Fewer prescription pill overdoses in medical marijuana states

Lead researcher Marcus A. Bachhuber said that medical cannabis "may provide relief for some individuals."
By Brooks Hays   |   Aug. 26, 2014 at 6:08 PM
| License Photo

PHILADELPHIA, Aug. 26 (UPI) -- Residents of states where medical marijuana is legalized suffer fewer overdoses from prescription pain medication than elsewhere, says a new study by researchers at the University of Pennsylvania.

Opioid analgesics are a class of pain medications that include popular pills like OxyContin, Percocet and Vicodin. Though effective at suppressing moderate to severe pain, opioid analgesics are addictive and linked with a range of negative side effects.

Additionally, overdose deaths involving opioid analgesics have more than quadrupled over the last decade. But according to new research, states where medical marijuana is still strictly forbidden are bearing the brunt of that increase.

As detailed in a new study published in the journal JAMA Internal Medicine, researchers at the Perelman School of Medicine at the University of Pennsylvania looked at overdose data of all 50 states from 1999 to 2010. They found that the 13 states where medical marijuana is legally prescribed saw a 24.8 percent lower annual opioid overdose mortality rate in the wake of the passed legalization legislation.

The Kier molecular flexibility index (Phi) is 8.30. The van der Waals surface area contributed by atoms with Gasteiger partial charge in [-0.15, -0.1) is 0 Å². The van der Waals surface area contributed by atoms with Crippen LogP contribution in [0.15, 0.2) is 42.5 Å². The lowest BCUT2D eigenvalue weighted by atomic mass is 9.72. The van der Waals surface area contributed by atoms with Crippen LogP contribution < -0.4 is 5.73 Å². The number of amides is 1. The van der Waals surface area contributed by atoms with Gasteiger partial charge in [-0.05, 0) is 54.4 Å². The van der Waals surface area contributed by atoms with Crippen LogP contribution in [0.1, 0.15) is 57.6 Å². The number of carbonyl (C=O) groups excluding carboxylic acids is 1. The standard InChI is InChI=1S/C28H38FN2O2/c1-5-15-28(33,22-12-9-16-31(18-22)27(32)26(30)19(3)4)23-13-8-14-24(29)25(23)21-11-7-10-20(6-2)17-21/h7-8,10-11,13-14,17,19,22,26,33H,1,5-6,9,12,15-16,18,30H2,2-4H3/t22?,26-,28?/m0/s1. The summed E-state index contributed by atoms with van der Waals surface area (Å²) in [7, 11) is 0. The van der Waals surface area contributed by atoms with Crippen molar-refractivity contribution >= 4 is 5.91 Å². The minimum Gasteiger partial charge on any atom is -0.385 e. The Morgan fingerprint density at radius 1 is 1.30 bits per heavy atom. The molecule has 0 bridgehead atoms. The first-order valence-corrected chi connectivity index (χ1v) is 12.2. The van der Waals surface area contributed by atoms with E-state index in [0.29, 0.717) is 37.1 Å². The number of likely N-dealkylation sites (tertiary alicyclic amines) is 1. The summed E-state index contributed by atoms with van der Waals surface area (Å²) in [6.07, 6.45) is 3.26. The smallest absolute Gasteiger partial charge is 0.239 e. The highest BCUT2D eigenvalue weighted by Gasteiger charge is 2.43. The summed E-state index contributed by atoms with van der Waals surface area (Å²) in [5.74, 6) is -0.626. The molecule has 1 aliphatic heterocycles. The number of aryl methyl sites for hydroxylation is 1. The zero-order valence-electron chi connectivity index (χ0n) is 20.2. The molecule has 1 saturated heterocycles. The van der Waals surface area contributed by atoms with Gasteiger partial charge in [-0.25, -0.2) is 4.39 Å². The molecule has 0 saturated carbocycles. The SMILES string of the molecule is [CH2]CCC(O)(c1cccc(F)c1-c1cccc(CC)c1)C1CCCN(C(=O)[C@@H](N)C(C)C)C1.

The study did not attempt to ascertain the effectiveness of medical marijuana for patients suffering from pain. But lead researcher Marcus A. Bachhuber said in a released statement that medical cannabis "may provide relief for some individuals."

"In addition, people already taking opioids for pain may supplement with medical marijuana and be able to lower their painkiller dose, thus lowering their risk of overdose."

Related UPI Stories
Latest Headlines
Trending Stories
54 million falsely labeled 'unhealthy' based on BMI, researchers say
Advances made in heart condition affecting young athletes
Scientists 3D-print bone structure to help tissue regenerate
Whooping cough protection fades fast after booster shot
Cognitive behavioral therapy changes brain volume, study says